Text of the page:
When they're chalking up the greatest games of this generation, my belief - though maybe it's more of a hope - is that Alien: Isolation will find its place amongst the more predictable choices. An extended slice of slow-burn horror, and a smart piece of sci-fi, it's one of the rare occasions when a licensed game matched up to the source material. For my money, it's the single best Alien experience since the series' 80s prime.
Forgive me, then, for getting a bit excited about Observation, because it's what some of the team behind Alien: Isolation did next. Well, in a roundabout way it is, at least. Jon McKellan worked across various parts of that particular game for Creative Assembly - most notably on Isolation's exquisite UI - and left shortly after its completion, taking on a short stint at Rockstar on Red Dead Redemption 2 before starting out on his own. McKellan had a killer idea for a sci-fi game, and so recruited his brother alongside a childhood friend to help create it as part of new studio No Code.
It's not that straightforward, though - life never is - and while the contracts were being drawn up and settled for McKellan's grand sci-fi idea the team filled its time with a small sketch of a game called The House Abandon. A horror-tinged text adventure, it proved successful enough to spin out a full-fledged game, Stories Untold, which itself went on to win a BAFTA last year. So you might call that a success, too.
Now that particular diversion is out the way, though, No Code has been able to get back to business on what it set out to do. Not that the last couple of years have been a waste at all. "It gave us a bit of confidence," McKellen tells us after we play through a short demo through Observation, the final fruits of that idea. "What you're playing isn't a million miles away in terms of structure - at the time it felt pretty weird, and Stories Untold allowed us to road test some of those ideas."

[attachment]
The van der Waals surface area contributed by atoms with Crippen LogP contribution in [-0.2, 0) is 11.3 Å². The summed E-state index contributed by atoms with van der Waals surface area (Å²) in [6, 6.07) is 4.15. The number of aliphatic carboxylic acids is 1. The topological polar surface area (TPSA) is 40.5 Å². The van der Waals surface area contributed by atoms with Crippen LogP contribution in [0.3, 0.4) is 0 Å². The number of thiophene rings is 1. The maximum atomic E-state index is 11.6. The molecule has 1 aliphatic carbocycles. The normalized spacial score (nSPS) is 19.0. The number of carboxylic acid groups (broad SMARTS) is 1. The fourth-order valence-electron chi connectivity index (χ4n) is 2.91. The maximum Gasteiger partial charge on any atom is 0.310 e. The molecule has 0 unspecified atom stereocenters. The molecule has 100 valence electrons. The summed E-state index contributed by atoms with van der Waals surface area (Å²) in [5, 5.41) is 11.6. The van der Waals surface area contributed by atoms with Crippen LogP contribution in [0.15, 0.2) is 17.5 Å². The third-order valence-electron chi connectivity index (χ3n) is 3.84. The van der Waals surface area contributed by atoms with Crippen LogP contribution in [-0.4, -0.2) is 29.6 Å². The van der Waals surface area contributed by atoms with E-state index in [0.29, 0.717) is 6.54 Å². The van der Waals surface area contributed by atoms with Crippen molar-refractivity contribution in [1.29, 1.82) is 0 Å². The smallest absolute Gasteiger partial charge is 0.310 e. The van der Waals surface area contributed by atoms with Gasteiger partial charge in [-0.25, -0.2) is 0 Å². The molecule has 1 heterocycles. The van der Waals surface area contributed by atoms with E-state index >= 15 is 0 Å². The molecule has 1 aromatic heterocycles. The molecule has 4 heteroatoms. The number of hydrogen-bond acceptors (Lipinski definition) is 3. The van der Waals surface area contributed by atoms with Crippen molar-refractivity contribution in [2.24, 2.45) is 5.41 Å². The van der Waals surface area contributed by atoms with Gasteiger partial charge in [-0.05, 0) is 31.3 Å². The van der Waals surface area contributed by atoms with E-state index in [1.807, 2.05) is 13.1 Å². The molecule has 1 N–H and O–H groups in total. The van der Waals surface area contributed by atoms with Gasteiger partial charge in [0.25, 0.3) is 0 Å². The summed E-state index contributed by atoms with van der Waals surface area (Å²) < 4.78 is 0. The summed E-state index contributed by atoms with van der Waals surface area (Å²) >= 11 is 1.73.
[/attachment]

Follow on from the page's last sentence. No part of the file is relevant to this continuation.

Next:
Observation is a contemporary sci-fi, set some seven years in the future aboard LOSS - a station orbiting the earth, modelled closely on the International Space Station. Like its inspiration, it's a fascinating hotch-potch of modules and tech, seemingly cobbled together like some interstellar Katamari. It's that tech that's at the heart of Observation; at times antiquated, often stark and lent some kind of grim menace as the station's innards blink and hum in the loneliness of space. Oh, and you're playing the part of that tech here too.
"I was reading a lot of articles over the years about Alien, and people dissecting it," McKellan says of Observation's genesis, "and one of the things that stood was someone had written an article about what Alien was like from the alien's perspective. It's about an animal born in an unfamiliar environment, and everyone's trying to flush it out. If you take things from a different perspective, it becomes quite interesting.